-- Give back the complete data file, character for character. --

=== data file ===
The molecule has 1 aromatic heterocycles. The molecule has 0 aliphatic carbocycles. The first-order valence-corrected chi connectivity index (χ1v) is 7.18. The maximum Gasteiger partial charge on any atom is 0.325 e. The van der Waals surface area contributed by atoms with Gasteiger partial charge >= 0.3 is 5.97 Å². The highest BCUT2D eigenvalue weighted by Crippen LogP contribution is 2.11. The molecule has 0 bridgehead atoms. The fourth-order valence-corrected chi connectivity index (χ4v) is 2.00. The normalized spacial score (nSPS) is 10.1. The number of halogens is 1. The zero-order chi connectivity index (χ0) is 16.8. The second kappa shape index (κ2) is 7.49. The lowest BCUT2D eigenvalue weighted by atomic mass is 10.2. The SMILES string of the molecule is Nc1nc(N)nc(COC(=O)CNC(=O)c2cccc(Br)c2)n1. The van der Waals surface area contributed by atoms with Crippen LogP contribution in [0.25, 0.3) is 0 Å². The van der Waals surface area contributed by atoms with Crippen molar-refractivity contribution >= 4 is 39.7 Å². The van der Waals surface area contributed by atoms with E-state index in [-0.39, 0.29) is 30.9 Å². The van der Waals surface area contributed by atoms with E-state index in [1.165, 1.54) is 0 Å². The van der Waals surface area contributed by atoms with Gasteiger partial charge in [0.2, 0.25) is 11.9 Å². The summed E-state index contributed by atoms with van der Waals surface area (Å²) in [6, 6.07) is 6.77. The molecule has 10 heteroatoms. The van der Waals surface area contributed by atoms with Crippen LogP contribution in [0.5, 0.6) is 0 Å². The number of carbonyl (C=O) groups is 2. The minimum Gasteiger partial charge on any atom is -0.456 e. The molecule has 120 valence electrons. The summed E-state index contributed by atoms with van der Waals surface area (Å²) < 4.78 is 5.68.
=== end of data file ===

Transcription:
The molecule has 1 aromatic heterocycles. The molecule has 0 aliphatic carbocycles. The first-order valence-corrected chi connectivity index (χ1v) is 7.18. The maximum Gasteiger partial charge on any atom is 0.325 e. The van der Waals surface area contributed by atoms with Gasteiger partial charge >= 0.3 is 5.97 Å². The highest BCUT2D eigenvalue weighted by Crippen LogP contribution is 2.11. The molecule has 0 bridgehead atoms. The fourth-order valence-corrected chi connectivity index (χ4v) is 2.00. The normalized spacial score (nSPS) is 10.1. The number of halogens is 1. The zero-order chi connectivity index (χ0) is 16.8. The second kappa shape index (κ2) is 7.49. The lowest BCUT2D eigenvalue weighted by atomic mass is 10.2. The SMILES string of the molecule is Nc1nc(N)nc(COC(=O)CNC(=O)c2cccc(Br)c2)n1. The van der Waals surface area contributed by atoms with Crippen LogP contribution in [0.25, 0.3) is 0 Å². The van der Waals surface area contributed by atoms with Crippen molar-refractivity contribution >= 4 is 39.7 Å². The van der Waals surface area contributed by atoms with E-state index in [-0.39, 0.29) is 30.9 Å². The van der Waals surface area contributed by atoms with E-state index in [1.165, 1.54) is 0 Å². The van der Waals surface area contributed by atoms with Gasteiger partial charge in [0.2, 0.25) is 11.9 Å². The summed E-state index contributed by atoms with van der Waals surface area (Å²) in [6, 6.07) is 6.77. The molecule has 10 heteroatoms. The van der Waals surface area contributed by atoms with Crippen LogP contribution in [0.5, 0.6) is 0 Å². The number of carbonyl (C=O) groups is 2. The minimum Gasteiger partial charge on any atom is -0.456 e. The molecule has 120 valence electrons. The summed E-state index contributed by atoms with van der Waals surface area (Å²) < 4.78 is 5.68.